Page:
Workplace-bullying: California taking a half-step in the right direction
Updated: Feb 9, 2019
California views workplace bullying as a serious problem . . . and is acting like it. Kinda.
Since 2015, the state has required managers to receive abusive conduct (aka “workplace bullying”) training with the goal of creating informed leaders who recognize the detrimental effects of bullying on the person targeted, others in the workplace, overall employee engagement, and productivity.
New in 2019, workplace bullying training requirements are being extended to non-management employees. Will California’s expanded training requirement translate to tangibly preventing or reducing workplace bullying? Last week, I asked California’s Department of Fair Employment and Housing (DFEH) a question to solicit their view:
Q: I am seeking information from DFEH on how employers are required to report its training in compliance with AB 2053; specifically, abusive conduct training. Can you point me in the right direction?
A. (DFEH’s response): Employers are not required to report their training to the DFEH. However, they will be responsible for proof of compliance should complaints arise.
That’s about a gap-toothed smile if there ever was one. Mandatory training is a clear step in the right direction. Failure to require reporting is a half-step backward -- and, beyond training and reporting -- more is needed if a healthy workplace is the North Star.
In its June 2016 Report, the Equal Opportunity Employment Commission Select Task Force on the Study of Harassment in the Workplace wrote:
"Much of the training done over the last 30 years has not worked as a
prevention tool – it’s been too focused on simply avoiding legal liability. We believe effective training can reduce workplace harassment, and recognize that ineffective training can be unhelpful or even counterproductive. However, even effective training cannot occur in a vacuum – it must be part of a holistic culture of non-harassment that starts at the top. Similarly, one size does not fit all: Training is most effective when tailored to the specific workforce and workplace, and to different cohorts of employees."
If the intent is to achieve results -- and equip the 25% of workplace members who have reportedly experienced abusive treatment a path to resolution -- it’s time for States to act on what they already know. California is a great place to start. It is the only State in the nation to approve comprehensive legislation (CA Senate Bill 1299) that – due to its content and construction -- will reasonably be expected to lead to a reduction of workplace violence in healthcare.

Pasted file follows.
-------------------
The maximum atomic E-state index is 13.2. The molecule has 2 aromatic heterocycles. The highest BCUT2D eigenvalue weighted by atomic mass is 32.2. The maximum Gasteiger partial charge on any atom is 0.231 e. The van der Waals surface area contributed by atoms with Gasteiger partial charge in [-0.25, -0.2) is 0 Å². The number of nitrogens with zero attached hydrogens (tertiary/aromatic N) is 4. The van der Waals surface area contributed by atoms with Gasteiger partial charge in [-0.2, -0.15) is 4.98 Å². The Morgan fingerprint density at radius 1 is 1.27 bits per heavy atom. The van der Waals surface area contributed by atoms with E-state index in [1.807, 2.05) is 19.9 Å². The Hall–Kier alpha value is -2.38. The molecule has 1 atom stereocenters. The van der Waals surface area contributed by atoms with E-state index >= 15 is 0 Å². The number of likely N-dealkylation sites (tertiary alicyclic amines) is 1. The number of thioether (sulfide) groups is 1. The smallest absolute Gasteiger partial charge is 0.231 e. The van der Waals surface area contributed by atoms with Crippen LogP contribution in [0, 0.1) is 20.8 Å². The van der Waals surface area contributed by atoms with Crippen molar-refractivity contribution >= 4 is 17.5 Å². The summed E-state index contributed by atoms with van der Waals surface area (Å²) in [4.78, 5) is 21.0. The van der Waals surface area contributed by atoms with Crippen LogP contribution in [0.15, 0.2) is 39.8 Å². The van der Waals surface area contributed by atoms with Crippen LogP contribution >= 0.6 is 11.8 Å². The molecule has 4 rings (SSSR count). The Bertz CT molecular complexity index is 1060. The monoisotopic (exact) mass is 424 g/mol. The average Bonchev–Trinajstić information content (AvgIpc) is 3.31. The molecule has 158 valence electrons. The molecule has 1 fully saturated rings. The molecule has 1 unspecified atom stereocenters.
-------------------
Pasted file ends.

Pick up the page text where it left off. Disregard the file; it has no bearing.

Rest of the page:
In part inspired by a last-straw-tragedy that fueled the lobbying efforts of the California Nurses’ Association, California healthcare now has a multi-faceted, multi-disciplined approach to preventing workplace violence, charting new territory in an interactive, transparent way. California healthcare providers are required to create a workplace violence plan that has the input of employees; identify workplace violence risks; mitigate those risks; provide training that is tailored and interactive; report incidents; investigate incidents; and publish results (both with Cal/OSHA and on their websites).
The legislation also includes a mechanism to administer fines and healthcare providers are incented to comply for either “the right reasons” or for expense-avoidance and brand-preservation. Or both.
Many with a sentiment to mitigate reasonably foreseeable risks advocate for adoption of a framework like SB 1299 in the workplace bullying space. Another parallel to borrow from would be the Clery Act which shapes safety/security reporting and transparency in higher education.
It seems like our collective awareness understands school-place bullying . . . but not workplace bullying. While adults may reasonably be expected to have a voice that children do not, factors like influence, intimidation, and manipulation do not end on the last day of adolescence, the last day of high school, or the last day of college.
We know how to do this. I can’t help but wonder what the obstacle is. Political will? Vision? Lack of an action-inspiring tragedy? I do believe we’ll get there and I do value incremental steps. Still. Why walk half-way around the block if you have the energy?